Taking a pen in hand she began writing A Review on another piece of lined paper she laid out carefully on the table.
“The first impression this new novella by the Master of  Anatomy makes is that it is a tribute to brutality over brains in fiction. A man driven mad by his mother-in-law’s nagging drives a rake through her mouth and then continues his killing spree in a placid, residential neighborhood. Blood, gore, and screams abound as thirty-two people die during his violent rampage which ends with his conviction and death sentence. But it is during conversations with his fellow death row prisoner O, the dare-devil howitzer rider with the heart of gold, that K surpasses himself. As the raging bull faces the ultimate punishment in the electric chair he learns from this female inmate – whose sympathy has led her to hire a desperate alien until an accident makes her kill the poor woman -about self-restraint, compassion, and kindness to others. O, rumor has it in the industry, was modeled on a woman said to be a former resident of K’s home state who has often been figured in his novels. It is O’s presence in this novella with her tempering words of wisdom and charity which here lends credibility to a novel long on violence and short on merit. “
She thought it was an effective approach to reducing the potential hyperbole about K’s new work and exploitation of the main female figure in it. She would type it up on a library computer before she decided where to mail it But it didn’t answer that deep need inside herself to make K stop his malignant portraits of her and find a new topic for his crude novels.
 
Seated in the computer carrel assigned to her by the desk clerk for an hour she waited for it to boot up. She was tempted to write directly to K to inform him of her revulsion at being depicted as a murderess yet again. If nothing else, it would alleviate her anger and possibly put before his eyes the truth about his work.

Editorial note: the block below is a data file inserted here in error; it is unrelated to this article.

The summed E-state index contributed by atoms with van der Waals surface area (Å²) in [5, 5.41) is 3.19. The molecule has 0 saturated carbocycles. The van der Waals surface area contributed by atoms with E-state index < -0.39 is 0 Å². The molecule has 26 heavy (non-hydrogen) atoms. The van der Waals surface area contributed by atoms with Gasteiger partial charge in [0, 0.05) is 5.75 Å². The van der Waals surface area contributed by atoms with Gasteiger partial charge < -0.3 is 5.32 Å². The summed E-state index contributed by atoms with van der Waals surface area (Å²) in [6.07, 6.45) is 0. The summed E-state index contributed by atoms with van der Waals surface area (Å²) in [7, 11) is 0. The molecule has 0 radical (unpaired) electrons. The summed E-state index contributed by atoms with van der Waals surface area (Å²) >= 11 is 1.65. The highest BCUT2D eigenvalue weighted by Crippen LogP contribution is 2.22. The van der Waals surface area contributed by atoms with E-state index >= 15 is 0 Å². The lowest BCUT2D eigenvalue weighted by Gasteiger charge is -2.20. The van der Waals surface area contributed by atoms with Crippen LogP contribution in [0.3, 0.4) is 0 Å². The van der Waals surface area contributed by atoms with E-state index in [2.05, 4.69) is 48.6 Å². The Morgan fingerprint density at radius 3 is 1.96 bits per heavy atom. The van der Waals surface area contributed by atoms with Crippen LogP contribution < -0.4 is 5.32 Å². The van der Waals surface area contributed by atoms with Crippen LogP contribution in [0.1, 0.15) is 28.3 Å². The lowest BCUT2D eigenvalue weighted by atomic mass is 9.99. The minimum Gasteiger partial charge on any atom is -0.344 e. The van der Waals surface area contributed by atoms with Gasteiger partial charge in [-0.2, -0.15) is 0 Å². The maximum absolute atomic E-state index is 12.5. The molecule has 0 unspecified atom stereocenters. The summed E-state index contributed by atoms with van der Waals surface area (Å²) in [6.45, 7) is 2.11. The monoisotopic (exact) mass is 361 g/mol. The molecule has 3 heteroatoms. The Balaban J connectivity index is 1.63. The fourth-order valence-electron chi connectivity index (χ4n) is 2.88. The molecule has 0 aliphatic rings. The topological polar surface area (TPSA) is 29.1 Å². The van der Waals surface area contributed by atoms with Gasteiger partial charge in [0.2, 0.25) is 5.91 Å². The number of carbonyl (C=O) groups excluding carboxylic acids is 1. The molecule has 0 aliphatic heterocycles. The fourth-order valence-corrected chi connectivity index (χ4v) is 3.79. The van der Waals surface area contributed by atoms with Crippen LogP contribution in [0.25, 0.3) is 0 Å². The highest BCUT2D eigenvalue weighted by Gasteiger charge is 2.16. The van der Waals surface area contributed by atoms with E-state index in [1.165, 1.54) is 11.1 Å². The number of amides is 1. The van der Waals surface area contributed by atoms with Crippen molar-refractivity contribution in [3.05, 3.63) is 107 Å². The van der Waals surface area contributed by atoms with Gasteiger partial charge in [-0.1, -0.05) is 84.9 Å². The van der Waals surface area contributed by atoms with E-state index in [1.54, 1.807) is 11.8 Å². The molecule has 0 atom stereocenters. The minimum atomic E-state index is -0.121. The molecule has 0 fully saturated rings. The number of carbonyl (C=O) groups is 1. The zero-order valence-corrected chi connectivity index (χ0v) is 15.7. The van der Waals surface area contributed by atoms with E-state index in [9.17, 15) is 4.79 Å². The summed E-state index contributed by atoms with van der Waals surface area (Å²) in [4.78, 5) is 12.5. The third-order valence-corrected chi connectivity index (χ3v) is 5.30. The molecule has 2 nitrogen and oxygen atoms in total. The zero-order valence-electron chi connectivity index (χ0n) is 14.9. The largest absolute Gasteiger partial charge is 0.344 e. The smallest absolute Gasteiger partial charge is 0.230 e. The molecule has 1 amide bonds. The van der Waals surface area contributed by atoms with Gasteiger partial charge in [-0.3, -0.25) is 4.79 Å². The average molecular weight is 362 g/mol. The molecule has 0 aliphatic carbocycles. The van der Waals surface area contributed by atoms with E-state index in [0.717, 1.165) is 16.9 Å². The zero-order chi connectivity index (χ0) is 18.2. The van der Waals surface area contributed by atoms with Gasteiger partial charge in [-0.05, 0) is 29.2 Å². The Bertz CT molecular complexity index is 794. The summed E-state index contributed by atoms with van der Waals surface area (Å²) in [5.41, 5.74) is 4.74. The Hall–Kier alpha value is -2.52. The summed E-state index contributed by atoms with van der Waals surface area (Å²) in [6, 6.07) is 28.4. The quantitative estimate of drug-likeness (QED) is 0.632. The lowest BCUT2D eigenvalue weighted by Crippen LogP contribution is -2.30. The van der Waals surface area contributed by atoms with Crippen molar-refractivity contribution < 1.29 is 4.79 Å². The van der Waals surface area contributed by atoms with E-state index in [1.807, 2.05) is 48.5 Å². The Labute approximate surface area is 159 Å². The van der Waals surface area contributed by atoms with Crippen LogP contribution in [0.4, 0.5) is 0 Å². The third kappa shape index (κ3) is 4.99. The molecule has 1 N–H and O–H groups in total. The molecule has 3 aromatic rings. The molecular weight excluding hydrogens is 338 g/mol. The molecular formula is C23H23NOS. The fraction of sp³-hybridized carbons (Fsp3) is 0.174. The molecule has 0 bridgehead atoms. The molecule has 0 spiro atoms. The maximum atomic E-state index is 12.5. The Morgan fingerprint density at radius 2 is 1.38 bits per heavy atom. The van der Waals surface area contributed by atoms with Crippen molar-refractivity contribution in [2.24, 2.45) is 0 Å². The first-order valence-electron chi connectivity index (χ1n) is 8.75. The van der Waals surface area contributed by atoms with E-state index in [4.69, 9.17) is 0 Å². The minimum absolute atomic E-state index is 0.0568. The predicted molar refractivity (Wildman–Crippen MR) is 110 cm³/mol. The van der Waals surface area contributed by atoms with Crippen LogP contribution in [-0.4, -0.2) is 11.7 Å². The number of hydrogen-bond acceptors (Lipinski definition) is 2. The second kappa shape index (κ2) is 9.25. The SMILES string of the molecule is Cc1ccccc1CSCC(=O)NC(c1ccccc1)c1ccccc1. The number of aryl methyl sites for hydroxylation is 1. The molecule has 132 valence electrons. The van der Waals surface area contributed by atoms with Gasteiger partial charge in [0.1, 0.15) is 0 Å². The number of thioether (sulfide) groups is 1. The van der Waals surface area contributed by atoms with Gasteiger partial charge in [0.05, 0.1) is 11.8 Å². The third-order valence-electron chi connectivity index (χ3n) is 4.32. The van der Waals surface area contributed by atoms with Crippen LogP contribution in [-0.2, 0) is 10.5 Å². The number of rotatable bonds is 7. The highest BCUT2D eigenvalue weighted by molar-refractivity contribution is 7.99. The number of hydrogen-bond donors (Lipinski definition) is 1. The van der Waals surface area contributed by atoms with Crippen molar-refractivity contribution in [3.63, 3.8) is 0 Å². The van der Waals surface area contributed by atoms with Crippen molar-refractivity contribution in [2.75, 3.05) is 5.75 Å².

She had sent a letter after M was published expressing her concern that the portrait of A who severs limbs from the able-bodied for thrills would negatively affect her public reputation when it was identified with her. Five months later he had sent a typewritten reply suggesting she consult a defense attorney – after he published a second book about her.
Thatnovel had included a poem by a minor character which summed up his attitude about her rights. She could remember it vividly. “I get mine from you. You get spit. You’re kicked out. You can’t do shit.”
It was a paen to the beauty of poetry, its grace, its rhymes, its musical rhythms. She had jotted a rejoinder then on a piece of paper after reading it.  “How beauteous is the day, when your last name is my refrain.” For a moment she had felt satisfied at the subtle put down, the delicate request to cease presenting her to the public as a crude factotum of his limited imagination. A line on a page might do little to end the obsessional depictions of her by K but they would offer her a sense of relief. Picking up the pen on the table she pointed it downward again toward the lined paper.  
Kind Sir: The finest of poetry no doubt abounds in your mind, but I would be grateful if you would cease writing those interminable words about me published in your recent novel. My head aches when I read the inglorious words associating me with hoodlums or punk rockers, identifying my name Angela with a heroine who wears the letter A on her breast, and who eschews verbal discourse for platitudes taken from TV commercials. I have never discomfited myself by riding on a bicycle at all nor do I have any affection for that screaming singing which they call music today. Please devote your meaningful time to writing actual fiction so that I may return to my own endeavors without fear of further abuse.